“Colonel Vlasovsky quickly brought Belokamennaya into appearance, if not completely decent, but still more or less decent,” wrote Vlas Doroshevich. “To rationalize the city, where anti-hygienic, anti-comfort outrages have accumulated for dozens of years, is a matter that requires great effort and a lot of time.”
Vlasov cleaned not only the city, but also the ranks of the police. Many private bailiffs and quarterly overseers, who have tarnished the honor of the uniform, dismissed and recruited new people.
Urban ordered to stand at the post in the middle of streets and squares and strictly monitor the external order and the movement of crews. Finished their idle life, forced to treat the public politely, which had not been seen before. Moreover, he obliged them to transfer old men, women and children from one side of the street to another.
And the look of the policemen itself has changed - instead of thin and fat, by no means imposing appearance, it recruited the soldiers who had finished serving in the guard - tall and burly, with pudom fists.
From the “Moscow City Police Instruction”, published in 1883:
"The policemen must take care of the good name and honor of their rank ... Require the execution of the law with dignity and politely, by no means in a rude and offensive way ... No matter how well the police officer is working, clever and quick, but if he is noticed in the deliberate accusation of an innocent bravery and bribery, he will be subject to a strict legally enforced ... Drunks who go staggering and falling, send to their apartments, if they are known ... The city may be allowed to take a cab driver for free to take a drunk or suddenly sick house ... "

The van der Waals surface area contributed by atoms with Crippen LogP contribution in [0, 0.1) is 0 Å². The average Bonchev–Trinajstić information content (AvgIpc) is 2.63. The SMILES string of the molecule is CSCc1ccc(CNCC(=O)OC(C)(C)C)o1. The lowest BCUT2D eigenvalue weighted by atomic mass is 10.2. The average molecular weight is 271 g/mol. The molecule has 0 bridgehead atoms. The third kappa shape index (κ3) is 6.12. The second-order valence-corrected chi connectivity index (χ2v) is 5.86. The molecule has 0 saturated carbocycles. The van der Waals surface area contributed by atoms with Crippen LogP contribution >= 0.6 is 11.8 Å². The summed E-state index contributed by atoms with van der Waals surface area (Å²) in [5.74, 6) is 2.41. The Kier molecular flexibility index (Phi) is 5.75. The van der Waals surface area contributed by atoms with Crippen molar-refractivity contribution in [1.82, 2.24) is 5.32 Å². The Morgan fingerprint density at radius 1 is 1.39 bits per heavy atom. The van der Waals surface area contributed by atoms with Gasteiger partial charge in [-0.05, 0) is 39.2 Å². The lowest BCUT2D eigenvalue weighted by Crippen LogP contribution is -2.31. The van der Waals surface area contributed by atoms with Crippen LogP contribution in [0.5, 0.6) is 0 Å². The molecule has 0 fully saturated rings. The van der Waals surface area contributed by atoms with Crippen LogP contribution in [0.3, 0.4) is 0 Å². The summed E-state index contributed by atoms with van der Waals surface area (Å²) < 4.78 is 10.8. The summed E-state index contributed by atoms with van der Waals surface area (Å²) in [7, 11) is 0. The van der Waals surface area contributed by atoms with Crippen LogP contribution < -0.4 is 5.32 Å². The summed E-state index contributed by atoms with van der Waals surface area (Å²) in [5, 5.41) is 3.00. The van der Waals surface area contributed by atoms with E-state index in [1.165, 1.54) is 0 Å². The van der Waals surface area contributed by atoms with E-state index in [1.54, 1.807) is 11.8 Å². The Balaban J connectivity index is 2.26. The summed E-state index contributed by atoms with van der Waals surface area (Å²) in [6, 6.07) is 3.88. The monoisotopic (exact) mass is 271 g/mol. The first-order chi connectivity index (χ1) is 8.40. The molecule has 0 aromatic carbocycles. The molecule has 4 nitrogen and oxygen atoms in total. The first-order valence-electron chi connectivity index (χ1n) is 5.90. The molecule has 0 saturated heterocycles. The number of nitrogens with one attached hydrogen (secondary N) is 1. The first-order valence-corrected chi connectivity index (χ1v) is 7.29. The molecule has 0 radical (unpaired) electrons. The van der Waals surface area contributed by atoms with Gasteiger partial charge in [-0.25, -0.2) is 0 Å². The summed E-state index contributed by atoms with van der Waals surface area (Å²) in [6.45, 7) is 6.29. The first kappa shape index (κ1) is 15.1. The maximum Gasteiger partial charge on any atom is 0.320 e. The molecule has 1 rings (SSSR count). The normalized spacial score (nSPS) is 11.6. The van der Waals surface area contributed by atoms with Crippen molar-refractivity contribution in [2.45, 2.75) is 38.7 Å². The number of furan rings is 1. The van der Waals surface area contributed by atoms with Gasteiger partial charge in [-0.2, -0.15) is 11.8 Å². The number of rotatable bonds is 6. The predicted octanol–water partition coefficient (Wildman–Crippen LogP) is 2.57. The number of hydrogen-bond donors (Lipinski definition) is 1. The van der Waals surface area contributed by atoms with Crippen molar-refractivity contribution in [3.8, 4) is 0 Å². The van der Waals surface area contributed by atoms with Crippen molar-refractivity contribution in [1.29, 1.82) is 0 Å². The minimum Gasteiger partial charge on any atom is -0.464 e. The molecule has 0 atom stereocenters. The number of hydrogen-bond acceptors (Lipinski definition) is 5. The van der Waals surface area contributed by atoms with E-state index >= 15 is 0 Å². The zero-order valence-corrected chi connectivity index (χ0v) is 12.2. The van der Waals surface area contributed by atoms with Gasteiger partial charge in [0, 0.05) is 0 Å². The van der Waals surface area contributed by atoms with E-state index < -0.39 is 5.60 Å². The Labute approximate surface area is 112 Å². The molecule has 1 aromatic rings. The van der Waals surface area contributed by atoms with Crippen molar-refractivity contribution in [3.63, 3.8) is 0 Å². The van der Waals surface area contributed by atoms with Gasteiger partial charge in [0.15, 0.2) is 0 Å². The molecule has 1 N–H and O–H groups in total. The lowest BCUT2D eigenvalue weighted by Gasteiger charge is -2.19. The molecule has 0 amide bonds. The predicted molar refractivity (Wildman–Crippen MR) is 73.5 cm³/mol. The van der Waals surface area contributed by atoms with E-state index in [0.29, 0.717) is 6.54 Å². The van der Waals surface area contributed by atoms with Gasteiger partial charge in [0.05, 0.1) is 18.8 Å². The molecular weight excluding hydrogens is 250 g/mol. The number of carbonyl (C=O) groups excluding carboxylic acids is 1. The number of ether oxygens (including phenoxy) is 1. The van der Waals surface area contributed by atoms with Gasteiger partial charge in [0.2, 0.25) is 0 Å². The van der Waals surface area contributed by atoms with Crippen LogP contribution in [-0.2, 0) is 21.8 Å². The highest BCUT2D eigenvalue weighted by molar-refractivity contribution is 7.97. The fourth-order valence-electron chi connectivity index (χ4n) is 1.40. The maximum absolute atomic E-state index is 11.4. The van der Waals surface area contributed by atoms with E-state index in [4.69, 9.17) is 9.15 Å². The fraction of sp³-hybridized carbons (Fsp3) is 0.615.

Vlasov won many flattering characteristics. Here is one of them: "It was an outstanding talent, one can say a virtuoso in his own business, a great artist who could give his business special beauty, a police aesthetic of his own kind."
But there is another opinion - Count Witte: “By nature, Vlasov’s a man is cunning and crafty, in general, he has the appearance of hama-bullies; he introduced and strengthened in the Moscow police the beginnings of general bribery ... ”At the same time, Sergey Yulievich seemed to reluctantly admit that“ from the outside, indeed, he seemed to keep order in Moscow ”.
Vlasovsky flew from his post overnight - after the Khodyn catastrophe of 1896. Although the people in all blamed his immediate superior Grand Prince Sergei Alexandrovich ...
The last Moscow chief police officer was Dmitry Trepov. One of the four sons of the most cruel Petersburg mayor, who was shot by Vera Zasulich.
Trying to bring down the high temperature of the society, Trepov favored the workers' trade unions, arranged for them lectures on economic issues, and distributed "cheap and healthy" literature. And, as he himself believed, he achieved the result: “Before, Moscow was a breeding ground for discontent, now there is peace, prosperity and contentment”. But Trepov was cruelly mistaken about this — the city soon began to seethe.
In 1905, the post of chief of police was abolished. The chief of police became the mayor. Meanwhile, Moscow, engulfed in a revolutionary neurosis, was shaken by the bombings and the whistling of bullets. The crowd trashed police stations, militants fired in the police. And those ... The four thousand lower ranks turned out to be a little more than a thousand old revolvers, mostly faulty. And almost unarmed law enforcement officers died hundreds of ...
So ended the era of the Russian police.